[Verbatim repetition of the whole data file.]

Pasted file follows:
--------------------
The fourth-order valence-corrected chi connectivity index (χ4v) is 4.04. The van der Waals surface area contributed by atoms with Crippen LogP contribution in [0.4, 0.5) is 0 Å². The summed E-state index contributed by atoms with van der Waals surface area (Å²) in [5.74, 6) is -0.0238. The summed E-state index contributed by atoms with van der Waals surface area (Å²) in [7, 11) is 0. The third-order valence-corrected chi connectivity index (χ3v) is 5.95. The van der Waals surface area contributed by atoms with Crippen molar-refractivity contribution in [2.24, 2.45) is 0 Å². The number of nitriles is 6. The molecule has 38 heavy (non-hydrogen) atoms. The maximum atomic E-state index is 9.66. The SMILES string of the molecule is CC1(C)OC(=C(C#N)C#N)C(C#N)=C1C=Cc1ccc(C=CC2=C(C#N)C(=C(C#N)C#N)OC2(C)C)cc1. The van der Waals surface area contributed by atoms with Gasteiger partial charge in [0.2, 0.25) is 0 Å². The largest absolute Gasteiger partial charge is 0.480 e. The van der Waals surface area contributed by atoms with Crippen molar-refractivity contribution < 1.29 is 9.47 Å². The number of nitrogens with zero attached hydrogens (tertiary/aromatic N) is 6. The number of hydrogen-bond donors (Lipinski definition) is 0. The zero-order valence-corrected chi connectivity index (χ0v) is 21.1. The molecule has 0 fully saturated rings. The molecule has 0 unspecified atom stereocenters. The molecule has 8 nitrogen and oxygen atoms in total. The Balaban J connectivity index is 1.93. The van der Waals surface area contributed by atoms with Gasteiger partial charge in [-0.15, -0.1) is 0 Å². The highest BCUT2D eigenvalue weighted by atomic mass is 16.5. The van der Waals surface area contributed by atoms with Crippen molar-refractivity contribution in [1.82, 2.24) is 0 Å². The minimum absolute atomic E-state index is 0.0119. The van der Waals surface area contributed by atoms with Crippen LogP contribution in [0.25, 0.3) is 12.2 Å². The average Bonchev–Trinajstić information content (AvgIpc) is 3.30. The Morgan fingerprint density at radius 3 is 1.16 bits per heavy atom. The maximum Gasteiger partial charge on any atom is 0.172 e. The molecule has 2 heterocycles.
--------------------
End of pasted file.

The fourth-order valence-corrected chi connectivity index (χ4v) is 4.04. The van der Waals surface area contributed by atoms with Crippen LogP contribution in [0.4, 0.5) is 0 Å². The summed E-state index contributed by atoms with van der Waals surface area (Å²) in [5.74, 6) is -0.0238. The summed E-state index contributed by atoms with van der Waals surface area (Å²) in [7, 11) is 0. The third-order valence-corrected chi connectivity index (χ3v) is 5.95. The van der Waals surface area contributed by atoms with Crippen molar-refractivity contribution in [2.24, 2.45) is 0 Å². The number of nitriles is 6. The molecule has 38 heavy (non-hydrogen) atoms. The maximum atomic E-state index is 9.66. The SMILES string of the molecule is CC1(C)OC(=C(C#N)C#N)C(C#N)=C1C=Cc1ccc(C=CC2=C(C#N)C(=C(C#N)C#N)OC2(C)C)cc1. The van der Waals surface area contributed by atoms with Gasteiger partial charge in [0.2, 0.25) is 0 Å². The largest absolute Gasteiger partial charge is 0.480 e. The van der Waals surface area contributed by atoms with Crippen molar-refractivity contribution < 1.29 is 9.47 Å². The number of nitrogens with zero attached hydrogens (tertiary/aromatic N) is 6. The number of hydrogen-bond donors (Lipinski definition) is 0. The zero-order valence-corrected chi connectivity index (χ0v) is 21.1. The molecule has 0 fully saturated rings. The molecule has 0 unspecified atom stereocenters. The molecule has 8 nitrogen and oxygen atoms in total. The Balaban J connectivity index is 1.93. The van der Waals surface area contributed by atoms with Gasteiger partial charge in [-0.15, -0.1) is 0 Å². The highest BCUT2D eigenvalue weighted by atomic mass is 16.5. The van der Waals surface area contributed by atoms with Crippen molar-refractivity contribution in [1.82, 2.24) is 0 Å². The minimum absolute atomic E-state index is 0.0119. The van der Waals surface area contributed by atoms with Crippen LogP contribution in [0.25, 0.3) is 12.2 Å². The average Bonchev–Trinajstić information content (AvgIpc) is 3.30. The Morgan fingerprint density at radius 3 is 1.16 bits per heavy atom. The maximum Gasteiger partial charge on any atom is 0.172 e. The molecule has 2 heterocycles.